As soon as I heard of Neil Armstrong's death, I instantly wrote an article about his triumphant life. It felt good, but it didn't feel like enough. Later in the evening, I turned on the TV (a rare occurrence for me nowadays) and flipped through channels to see what the world was saying about his life and his passing. In at least two media reports, they compared Armstrong to Columbus's achievement in exploration.
In the word's of 'Despicable Me,' "Light bulb."
I have never been a fan of having a Federal holiday named after Columbus's accidental conquest. Like my wife said when I mentioned this to her, "Why? Because saying he discovered America is like walking into a grocery store and saying you discovered milk?"
But even more than that, I thought it was a great idea to change Columbus Day to Neil Armstrong Day. After all, he is a true American hero who actually knew where he was going and he did what he did for a much grander purpose than for gold and conquest.
Since that moment, my excitement has only accelerated. I immediately contacted my good friends, Tom Diehl, former President of the Mehlville Board of Education and Dr. Rod Wright, political scientist and President of Unicom-Arc to see what we needed to do.
Mr. Diehl responded back that he liked the idea but suggested that the day be dedicated to exploration.
The text of the petition is as follows:
"When Neil Armstrong passed, President Obama said, “Neil was among the greatest of American heroes – not just of his time, but of all time.” He said that the crew of the Apollo 11 mission in 1969 “carried with them the aspirations of an entire nation”.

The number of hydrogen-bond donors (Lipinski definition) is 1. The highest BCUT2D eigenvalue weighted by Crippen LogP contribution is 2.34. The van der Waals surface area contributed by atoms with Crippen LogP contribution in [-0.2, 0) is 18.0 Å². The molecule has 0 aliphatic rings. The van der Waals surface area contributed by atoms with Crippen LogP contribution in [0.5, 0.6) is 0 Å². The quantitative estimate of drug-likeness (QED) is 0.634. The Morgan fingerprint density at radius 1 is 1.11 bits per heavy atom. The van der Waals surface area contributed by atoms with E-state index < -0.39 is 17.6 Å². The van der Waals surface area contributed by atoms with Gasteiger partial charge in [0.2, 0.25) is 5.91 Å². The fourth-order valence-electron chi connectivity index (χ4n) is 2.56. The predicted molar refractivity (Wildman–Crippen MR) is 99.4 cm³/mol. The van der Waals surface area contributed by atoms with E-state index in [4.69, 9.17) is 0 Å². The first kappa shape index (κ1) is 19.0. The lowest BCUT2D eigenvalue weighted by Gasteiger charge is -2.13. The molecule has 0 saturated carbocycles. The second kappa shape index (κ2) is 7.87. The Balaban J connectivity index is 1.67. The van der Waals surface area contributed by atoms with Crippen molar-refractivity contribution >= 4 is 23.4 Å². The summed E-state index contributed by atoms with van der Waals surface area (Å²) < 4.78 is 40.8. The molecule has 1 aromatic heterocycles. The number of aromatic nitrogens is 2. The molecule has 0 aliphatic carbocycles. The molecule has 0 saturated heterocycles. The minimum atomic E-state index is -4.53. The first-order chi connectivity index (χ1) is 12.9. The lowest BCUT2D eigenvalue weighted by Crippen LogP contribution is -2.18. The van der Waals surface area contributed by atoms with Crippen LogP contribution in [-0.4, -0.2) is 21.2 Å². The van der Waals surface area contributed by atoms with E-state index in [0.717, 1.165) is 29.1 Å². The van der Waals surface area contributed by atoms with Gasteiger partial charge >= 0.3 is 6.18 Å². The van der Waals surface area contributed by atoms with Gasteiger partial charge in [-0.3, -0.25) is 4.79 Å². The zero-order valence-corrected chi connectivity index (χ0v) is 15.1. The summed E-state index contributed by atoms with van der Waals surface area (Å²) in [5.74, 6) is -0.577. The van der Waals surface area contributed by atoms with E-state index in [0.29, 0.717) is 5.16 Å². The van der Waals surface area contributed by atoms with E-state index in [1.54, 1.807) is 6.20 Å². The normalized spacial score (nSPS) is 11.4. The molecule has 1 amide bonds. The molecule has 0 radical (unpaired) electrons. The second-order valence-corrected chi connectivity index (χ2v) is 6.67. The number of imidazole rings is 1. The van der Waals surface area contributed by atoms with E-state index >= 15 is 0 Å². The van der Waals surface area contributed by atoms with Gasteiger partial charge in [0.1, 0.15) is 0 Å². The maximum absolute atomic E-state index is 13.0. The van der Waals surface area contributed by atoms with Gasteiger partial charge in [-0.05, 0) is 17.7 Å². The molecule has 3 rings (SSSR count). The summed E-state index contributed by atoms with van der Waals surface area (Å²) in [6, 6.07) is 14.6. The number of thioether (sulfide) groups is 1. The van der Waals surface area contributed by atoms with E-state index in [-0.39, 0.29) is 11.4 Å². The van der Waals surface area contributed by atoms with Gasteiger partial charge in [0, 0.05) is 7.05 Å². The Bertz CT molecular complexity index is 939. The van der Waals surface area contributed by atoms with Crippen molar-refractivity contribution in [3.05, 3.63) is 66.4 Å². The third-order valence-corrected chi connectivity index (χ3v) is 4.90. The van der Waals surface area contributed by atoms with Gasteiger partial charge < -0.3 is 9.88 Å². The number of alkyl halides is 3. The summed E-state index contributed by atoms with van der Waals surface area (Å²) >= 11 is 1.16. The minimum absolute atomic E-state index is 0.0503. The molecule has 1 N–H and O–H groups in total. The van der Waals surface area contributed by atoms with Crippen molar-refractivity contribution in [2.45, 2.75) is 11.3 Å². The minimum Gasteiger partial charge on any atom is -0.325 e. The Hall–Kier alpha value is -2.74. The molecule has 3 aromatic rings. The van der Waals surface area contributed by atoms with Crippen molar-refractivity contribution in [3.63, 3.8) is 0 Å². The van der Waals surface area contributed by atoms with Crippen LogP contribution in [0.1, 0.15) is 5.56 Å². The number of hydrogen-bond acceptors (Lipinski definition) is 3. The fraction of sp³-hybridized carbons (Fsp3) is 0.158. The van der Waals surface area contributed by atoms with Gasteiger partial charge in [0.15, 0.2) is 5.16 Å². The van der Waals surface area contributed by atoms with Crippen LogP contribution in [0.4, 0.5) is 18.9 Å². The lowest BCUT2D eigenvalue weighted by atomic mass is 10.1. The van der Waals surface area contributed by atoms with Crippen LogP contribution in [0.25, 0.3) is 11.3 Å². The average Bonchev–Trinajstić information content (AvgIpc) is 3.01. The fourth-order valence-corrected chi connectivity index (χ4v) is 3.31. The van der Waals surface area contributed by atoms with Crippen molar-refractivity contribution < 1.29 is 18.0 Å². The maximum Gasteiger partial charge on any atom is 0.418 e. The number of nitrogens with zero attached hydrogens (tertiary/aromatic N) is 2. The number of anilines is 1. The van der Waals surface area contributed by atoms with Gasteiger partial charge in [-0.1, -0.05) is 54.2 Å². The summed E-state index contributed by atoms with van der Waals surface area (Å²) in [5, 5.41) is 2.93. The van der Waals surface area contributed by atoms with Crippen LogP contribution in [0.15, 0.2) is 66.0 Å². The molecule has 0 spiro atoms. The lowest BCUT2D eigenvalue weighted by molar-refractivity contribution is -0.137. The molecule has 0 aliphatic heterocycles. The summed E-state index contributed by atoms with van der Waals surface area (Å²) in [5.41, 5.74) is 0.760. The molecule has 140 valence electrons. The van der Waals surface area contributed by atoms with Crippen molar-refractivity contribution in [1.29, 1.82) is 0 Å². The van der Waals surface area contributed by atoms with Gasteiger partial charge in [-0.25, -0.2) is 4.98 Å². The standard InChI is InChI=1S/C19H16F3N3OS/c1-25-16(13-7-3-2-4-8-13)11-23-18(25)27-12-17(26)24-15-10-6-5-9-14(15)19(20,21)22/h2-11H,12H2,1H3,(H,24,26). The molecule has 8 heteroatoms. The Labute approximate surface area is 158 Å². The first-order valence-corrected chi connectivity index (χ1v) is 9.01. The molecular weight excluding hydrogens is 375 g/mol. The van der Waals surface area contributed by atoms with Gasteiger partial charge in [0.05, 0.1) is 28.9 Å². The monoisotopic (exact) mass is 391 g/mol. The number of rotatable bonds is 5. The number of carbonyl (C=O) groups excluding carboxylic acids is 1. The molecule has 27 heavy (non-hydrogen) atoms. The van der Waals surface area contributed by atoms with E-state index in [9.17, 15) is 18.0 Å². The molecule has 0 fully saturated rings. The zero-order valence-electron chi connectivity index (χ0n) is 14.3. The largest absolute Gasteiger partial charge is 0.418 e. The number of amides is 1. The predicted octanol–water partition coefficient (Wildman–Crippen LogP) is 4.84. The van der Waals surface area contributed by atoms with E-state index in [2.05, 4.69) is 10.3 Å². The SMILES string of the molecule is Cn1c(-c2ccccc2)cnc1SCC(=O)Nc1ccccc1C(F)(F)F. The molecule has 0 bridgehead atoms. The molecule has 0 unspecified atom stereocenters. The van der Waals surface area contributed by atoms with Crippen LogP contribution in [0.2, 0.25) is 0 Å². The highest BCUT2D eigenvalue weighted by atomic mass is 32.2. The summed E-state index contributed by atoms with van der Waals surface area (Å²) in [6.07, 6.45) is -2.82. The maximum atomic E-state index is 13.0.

“When Neil stepped foot on the surface of the moon for the first time, he delivered a moment of human achievement that will never be forgotten.”
We propose that Columbus Day be re-dedicated as Exploration Day, for the true American spirit is about achieving the impossible through exploration, scientific research, innovation and creativity. America continues to inspire the dreamers, the courageous, the adventurers and the resolute to reach farther, to build greater and to strive to make America that more perfect union."
The Hard Part
However, setting up our infrastructure was quite easy. The hard part is what we have to accomplish together to make this dream a reality and have the White House review our petition.
The bottom line is that we need 25,000 signatures in only 28 more days, September 26th, 2012.
That said, we are off to a good start. We have a meeting scheduled with a prominent columnist in the Post Dispatch and have picked up a couple of interested parties with a national presence who want to help us promote the idea.
The next question for you is, will you join us and sign our petition?